When Tony was first elected in 1982, he restored the faith in politics that many people had lost. Since the recession began that faith has definitely been tested many times over.
This post is a simple post. It is about the responsibilities that a Government has, regardless of whether they realise it or not. Many of the following points below are from my Spring Economic Dáil contribution.
The Irish people are still paying for the mistakes the bankers and the bailout bestowed upon them. They are paying through USC, Mortgage rates, Property Tax and their wages. We have the increasing costs, and the increasing number of bills. Irish Water needs no introduction. The Governments central argument to the setting up of it was to get it off the books, even that didn’t go to plan. What is their argument for it now? My message is simple, many people cannot afford to pay another bill.
The effects of the recession, including cuts, have certainly been felt in my constituency. For many months, we have had a major battle over community development programmes for the most marginalised. We have also seen the effect of cuts to community policing resulting in open drug dealing on so many streets in the north inner city.
The state of the health care in this country also needs no introduction. As they say, a society will be judged on the basis of how it treats its weakest members. Whatever about able-bodied people weathering a recession, there is one group that finds it extremely difficult. They are the people with physical or mental disabilities, or both. They should not have suffered in this way.
There is a correlation between austerity and its associated cutbacks and mental health issues. However, in times of austerity we see increasing demands on mental health services. The cuts in the funding of services has led to an increased incidence of mental health issues. The latest figures we have show 561 more suicide deaths and 8862 more self- harm presentations to hospital in 2008–2012 than if pre-recession trends had continued.
Everybody wants to see jobs, however, creating more jobs is not the sole responsibility of a Government. Now significant segments of society must accept poor working conditions, low pay, few or no benefits, and ridiculous contracts. Now we have a working poor. Jobs are being created but they are not economically viable enough to allow people to live in dignity. The use of zero hour, dead-end contracts is a worrying trend. They need to be stopped now.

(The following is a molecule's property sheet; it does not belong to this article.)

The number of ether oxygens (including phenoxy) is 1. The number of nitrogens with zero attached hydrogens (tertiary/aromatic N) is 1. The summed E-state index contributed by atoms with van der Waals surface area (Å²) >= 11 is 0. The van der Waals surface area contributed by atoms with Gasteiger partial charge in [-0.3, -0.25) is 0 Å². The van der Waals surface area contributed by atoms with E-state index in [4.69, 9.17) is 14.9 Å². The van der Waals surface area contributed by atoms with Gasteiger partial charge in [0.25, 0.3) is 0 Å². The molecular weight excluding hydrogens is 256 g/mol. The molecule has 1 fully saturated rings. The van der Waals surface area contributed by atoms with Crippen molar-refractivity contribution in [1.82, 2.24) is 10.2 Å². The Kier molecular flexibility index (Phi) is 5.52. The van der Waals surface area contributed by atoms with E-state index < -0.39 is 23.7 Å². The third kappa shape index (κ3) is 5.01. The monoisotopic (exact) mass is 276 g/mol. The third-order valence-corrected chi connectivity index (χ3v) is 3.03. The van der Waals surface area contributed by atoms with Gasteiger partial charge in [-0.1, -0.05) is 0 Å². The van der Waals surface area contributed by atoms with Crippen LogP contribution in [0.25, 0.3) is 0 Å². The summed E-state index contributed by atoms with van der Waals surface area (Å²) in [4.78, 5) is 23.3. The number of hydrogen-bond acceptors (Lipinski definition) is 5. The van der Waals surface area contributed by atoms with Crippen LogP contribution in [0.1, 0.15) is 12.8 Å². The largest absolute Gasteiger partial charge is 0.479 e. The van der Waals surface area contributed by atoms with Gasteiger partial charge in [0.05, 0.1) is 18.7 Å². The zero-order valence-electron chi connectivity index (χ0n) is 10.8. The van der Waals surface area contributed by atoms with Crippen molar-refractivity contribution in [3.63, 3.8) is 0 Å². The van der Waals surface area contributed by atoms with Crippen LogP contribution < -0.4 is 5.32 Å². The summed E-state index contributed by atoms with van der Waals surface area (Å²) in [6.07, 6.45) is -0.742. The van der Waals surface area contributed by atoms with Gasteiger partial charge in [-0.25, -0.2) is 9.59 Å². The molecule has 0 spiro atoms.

The largest number of calls coming to me every day is about housing. Rents in the private rental sector are increasing by as much €400 a month, in some cases by more. Many of them cannot pay the increases, even those in employment. There are 3,300 people in Dublin alone in emergency accommodation and the Dublin City Council housing manager states it cannot cope such is the extent of the problem. The Government has left it up to private developers to solve this problem.
The biggest scandal is the way in which children are being treated when their families become homeless. They have to live in bed and breakfast accommodation or a hotel room and rely on unhealthy food, and major issues regarding their education, physical and mental health, the lack of social events and sports facilities.
The most glaring example, however, of bad decisions is the cut to one-parent family benefit. A section of society that sufferes higher deprivation and poverty rates than the rest of the population. My biggest concern relates to the detrimental effect of this on children. I have seen figures from €108 to €140 as being the amount that some families will lose per week. How can families on very low incomes sustain that? The hardest hit will be those in part-time employment who may have to give up that work. This will increase the number of one-parent families in poverty and they will continue at the lower level in employment and education.
There is no doubt about the situation inherited from previous Governments, the crisis, the mess and the catastrophe. In all of their speeches the Government acknowledges the difficult decisions that had to be taken with significant sacrifices made by the people, some of the people. It is clear to everybody, I hope, which section of society bore the full brunt of these decisions.
As I have said in the Dáil previously some people in society would be oblivious to the fact that we were going through a recession and untouchable by the cuts made by this current Government. The cuts suffered by many are people who need assistance the most, the community sector in deprived areas have faced horrendous cuts, equally cuts to lone parents will have an impact on the worsening homeless crisis.
We have the workforce with the skills and we need to use them before they have all emigrated. We may have a problem in the future because we have insufficient training for young apprentices in construction skills. Rent supplement should never have been reduced particularly without limiting the rents landlords can impose. Many landlords will not accept rent allowance, this is blatant discrimination and should have been stopped long ago.
The Government will say that the economy and society is in a healthy state, I resent this theory. Economic prosperity does not equal a healthy society; all it is doing is facilitating the widening of the wealth gap in Ireland.